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(the first in the series, with the victim fully clothed)

Mr. Valdez said “The City” is a homage to Philip Guston, the American artist who painted cartoonish, menacing Klanlike figures in the 1960s [more on Guston below], and to the politically charged musician Gil Scott-Heron [a note on Scott-Heron also below].

“It’s almost too predictable, too easy, to portray these very menacing, overly aggressive, these guys who are snooping around, up to no good,” Mr. Valdez said. “I was much more curious about presenting them as, underneath those hoods, they’re everyday Americans, working jobs, picking up their kids from school, paying their taxes. Just hanging out, like most families would do on a Sunday.”

“But once they put these masks on,” he said, “they completely change their persona, their vision. In this case they are strategizing, planning, plotting to continue to keep a stranglehold on the city.”

The painting leaves a lot of room for interpretation, he said. “You get to decide what they’re plotting. Maybe they’re not plotting anything.” It’s the questions that intrigue him. “What I love about the us and them is, who’s the us and who’s the them? Because it goes both ways here. You don’t really know what it is they’re doing.”

Valdez is a Chicano artist in one sense: he’s a Chicano, a son of the Chicano neighborhoods of San Antonio, where he was born and grew up, in the midst of a large familia. But he also sees himself as part of a politically engaged Chicano art movement. More on that below.

Downes’s NYT piece excited immediate responses from the media in San Antonio. For example, from the mySanAntonio site on 3/7/16 by Elda Silva, “Klan captures national attention”:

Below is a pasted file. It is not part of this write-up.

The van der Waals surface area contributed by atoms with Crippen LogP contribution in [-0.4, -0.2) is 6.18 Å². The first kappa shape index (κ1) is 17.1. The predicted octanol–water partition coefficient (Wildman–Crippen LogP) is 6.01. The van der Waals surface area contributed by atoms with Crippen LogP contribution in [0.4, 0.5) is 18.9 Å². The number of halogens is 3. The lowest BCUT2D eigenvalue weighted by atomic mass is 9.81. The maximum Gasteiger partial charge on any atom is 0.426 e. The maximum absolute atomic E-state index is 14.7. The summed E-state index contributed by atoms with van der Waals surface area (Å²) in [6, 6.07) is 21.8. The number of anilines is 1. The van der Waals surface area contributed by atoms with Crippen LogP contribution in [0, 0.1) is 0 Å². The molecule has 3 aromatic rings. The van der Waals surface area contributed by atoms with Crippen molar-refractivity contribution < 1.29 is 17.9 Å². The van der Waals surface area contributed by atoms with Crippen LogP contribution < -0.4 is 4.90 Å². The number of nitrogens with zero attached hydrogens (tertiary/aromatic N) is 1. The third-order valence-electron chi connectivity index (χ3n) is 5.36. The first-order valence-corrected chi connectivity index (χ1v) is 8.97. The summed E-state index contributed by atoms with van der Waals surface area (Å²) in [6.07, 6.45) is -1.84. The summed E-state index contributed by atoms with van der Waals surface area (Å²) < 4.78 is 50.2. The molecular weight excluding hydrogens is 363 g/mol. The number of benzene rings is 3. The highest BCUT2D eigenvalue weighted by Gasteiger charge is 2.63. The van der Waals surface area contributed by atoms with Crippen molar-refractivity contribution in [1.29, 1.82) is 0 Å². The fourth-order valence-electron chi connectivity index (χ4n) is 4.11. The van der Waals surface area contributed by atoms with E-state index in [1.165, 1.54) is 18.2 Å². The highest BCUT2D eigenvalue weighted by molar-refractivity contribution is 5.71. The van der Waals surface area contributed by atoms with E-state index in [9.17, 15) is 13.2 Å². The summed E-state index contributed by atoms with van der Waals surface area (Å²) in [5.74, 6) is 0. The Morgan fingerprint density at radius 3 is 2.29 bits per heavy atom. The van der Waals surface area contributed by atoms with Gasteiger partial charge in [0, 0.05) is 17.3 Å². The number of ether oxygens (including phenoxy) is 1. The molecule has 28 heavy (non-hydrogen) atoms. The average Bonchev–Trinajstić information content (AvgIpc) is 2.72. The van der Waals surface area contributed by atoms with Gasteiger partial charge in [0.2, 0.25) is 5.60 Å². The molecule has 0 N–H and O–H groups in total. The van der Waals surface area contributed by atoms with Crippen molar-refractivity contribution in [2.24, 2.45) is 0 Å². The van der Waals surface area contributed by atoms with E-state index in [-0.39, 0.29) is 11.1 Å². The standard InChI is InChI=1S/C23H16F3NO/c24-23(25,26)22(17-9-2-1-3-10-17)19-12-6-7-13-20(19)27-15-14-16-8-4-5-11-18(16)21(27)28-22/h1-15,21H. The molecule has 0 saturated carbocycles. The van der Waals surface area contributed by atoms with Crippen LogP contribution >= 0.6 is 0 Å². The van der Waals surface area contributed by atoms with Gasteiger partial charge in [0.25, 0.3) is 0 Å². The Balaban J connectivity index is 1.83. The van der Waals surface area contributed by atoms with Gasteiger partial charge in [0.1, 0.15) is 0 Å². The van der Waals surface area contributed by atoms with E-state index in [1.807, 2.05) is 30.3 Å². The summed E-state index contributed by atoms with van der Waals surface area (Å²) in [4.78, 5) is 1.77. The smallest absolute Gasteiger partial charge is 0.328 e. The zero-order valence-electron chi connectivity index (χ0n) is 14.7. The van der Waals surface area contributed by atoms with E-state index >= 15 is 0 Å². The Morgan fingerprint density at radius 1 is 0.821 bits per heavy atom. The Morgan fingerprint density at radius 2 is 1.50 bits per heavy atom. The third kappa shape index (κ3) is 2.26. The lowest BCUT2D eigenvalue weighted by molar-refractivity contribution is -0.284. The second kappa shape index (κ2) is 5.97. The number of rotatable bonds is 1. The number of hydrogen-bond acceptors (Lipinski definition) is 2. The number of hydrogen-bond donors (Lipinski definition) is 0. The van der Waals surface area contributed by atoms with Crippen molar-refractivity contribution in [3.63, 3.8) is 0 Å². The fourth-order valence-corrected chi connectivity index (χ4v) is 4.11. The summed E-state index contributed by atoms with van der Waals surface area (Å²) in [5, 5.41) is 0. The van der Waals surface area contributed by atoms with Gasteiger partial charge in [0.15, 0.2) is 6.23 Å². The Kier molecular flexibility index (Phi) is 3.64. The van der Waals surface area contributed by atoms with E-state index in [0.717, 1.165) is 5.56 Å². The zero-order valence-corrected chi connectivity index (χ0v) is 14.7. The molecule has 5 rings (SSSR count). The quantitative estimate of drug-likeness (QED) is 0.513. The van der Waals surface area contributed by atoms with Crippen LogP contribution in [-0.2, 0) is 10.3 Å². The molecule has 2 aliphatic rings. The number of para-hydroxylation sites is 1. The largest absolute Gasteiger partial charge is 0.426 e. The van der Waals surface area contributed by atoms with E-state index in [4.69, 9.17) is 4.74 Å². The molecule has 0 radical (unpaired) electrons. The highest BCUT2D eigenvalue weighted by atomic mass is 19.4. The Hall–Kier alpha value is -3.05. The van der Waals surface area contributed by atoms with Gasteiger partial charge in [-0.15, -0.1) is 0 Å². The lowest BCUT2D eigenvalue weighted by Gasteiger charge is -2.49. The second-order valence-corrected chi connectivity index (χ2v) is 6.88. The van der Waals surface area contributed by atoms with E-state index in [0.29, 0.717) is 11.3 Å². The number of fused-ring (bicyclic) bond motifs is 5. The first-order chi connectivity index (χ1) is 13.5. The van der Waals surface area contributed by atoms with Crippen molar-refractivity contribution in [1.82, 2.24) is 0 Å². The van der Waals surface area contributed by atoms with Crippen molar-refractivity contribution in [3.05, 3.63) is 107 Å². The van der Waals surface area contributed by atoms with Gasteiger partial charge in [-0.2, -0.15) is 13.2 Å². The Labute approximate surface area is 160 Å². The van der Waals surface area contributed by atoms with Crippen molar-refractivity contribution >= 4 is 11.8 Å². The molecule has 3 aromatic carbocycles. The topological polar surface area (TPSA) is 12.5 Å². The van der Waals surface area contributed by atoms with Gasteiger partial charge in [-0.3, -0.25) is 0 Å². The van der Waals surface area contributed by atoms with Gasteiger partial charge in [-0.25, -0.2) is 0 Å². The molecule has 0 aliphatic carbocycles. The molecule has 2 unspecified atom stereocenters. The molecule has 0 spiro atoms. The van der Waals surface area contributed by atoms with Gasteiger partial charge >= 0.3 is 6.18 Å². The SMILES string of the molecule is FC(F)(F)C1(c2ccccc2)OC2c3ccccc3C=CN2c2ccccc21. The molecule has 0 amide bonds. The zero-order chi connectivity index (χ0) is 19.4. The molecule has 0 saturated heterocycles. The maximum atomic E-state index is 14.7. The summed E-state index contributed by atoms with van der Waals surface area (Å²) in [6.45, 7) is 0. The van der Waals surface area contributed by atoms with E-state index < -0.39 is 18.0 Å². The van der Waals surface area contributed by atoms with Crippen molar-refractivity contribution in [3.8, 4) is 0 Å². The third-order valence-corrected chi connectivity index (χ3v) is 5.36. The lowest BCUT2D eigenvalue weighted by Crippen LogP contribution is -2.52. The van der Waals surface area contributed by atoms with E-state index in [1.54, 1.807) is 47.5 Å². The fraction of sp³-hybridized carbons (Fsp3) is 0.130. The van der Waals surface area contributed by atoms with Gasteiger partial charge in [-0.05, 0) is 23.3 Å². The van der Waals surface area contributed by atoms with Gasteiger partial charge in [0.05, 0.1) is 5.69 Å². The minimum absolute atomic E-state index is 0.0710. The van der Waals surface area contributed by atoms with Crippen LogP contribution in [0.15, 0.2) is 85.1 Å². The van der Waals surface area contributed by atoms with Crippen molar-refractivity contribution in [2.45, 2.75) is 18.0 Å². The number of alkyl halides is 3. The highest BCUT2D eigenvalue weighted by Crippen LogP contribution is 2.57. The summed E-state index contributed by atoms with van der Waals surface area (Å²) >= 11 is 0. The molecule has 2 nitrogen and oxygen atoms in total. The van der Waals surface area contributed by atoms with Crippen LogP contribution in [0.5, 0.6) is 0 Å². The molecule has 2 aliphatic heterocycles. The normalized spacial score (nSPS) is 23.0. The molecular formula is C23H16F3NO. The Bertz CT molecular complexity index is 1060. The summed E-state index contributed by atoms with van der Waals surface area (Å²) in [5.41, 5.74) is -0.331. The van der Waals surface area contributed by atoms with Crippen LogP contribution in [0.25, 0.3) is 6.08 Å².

A work-in-progress by San Antonio artist Vincent Valdez has attracted the attention of the New York Times.

Lawrence Downes, an editorial writer for the newspaper, was in Texas last week covering Ted Cruz’s presidential bid.

He stopped by Valdez’s studio, located in a renovated firehouse on the near West Side, and was struck by a large-scale oil painting on canvas called “The City.” Downes was so moved by the painting that he wrote a column about the piece that printed in today’s March 6 edition of the Times.

The gray monochrome painting depicts a family gathering of hooded Ku Klux Klan members.

In his column Downes said he was haunted by the image and that Valdez has captured “a selfie for 21st-century America.”

Although Valdez started working on the piece four months ago, the painting appears to have anticipated concerns about the influence of white supremacists in American society.

Former KKK leader David Duke recently endorsed Republican presidential hopeful Donald Trump. Trump drew criticism for his initial reluctance to disavow Duke.

Valdez is working to complete the painting for an exhibit opening Sept. 9 at the David Shelton Gallery in Houston.

Now, on the Chicano art movement, spearheaded by Cheech Marin in his Chicano Collection project:

Art advocate and entertainer Cheech Marin presents this exhibition of 26 limited-edition reproductions (giclées) of paintings by prominent Chicano artists. The archival-quality digital prints depict images of urban life and the Chicano experience during 1969 through 2001.

Original linocut-print portraits by Artemio Rodriguez of La Mano Press, a one-hour documentary by award-winning director Tamara Hernandez, and an essay by Chon A. Noriega, Ph.D. of UCLA’s Chicano Studies Research Center are included with the exhibition. The giclées were produced by Richard S. Duardo through his studio, Modern Multiples Fine Art Editions.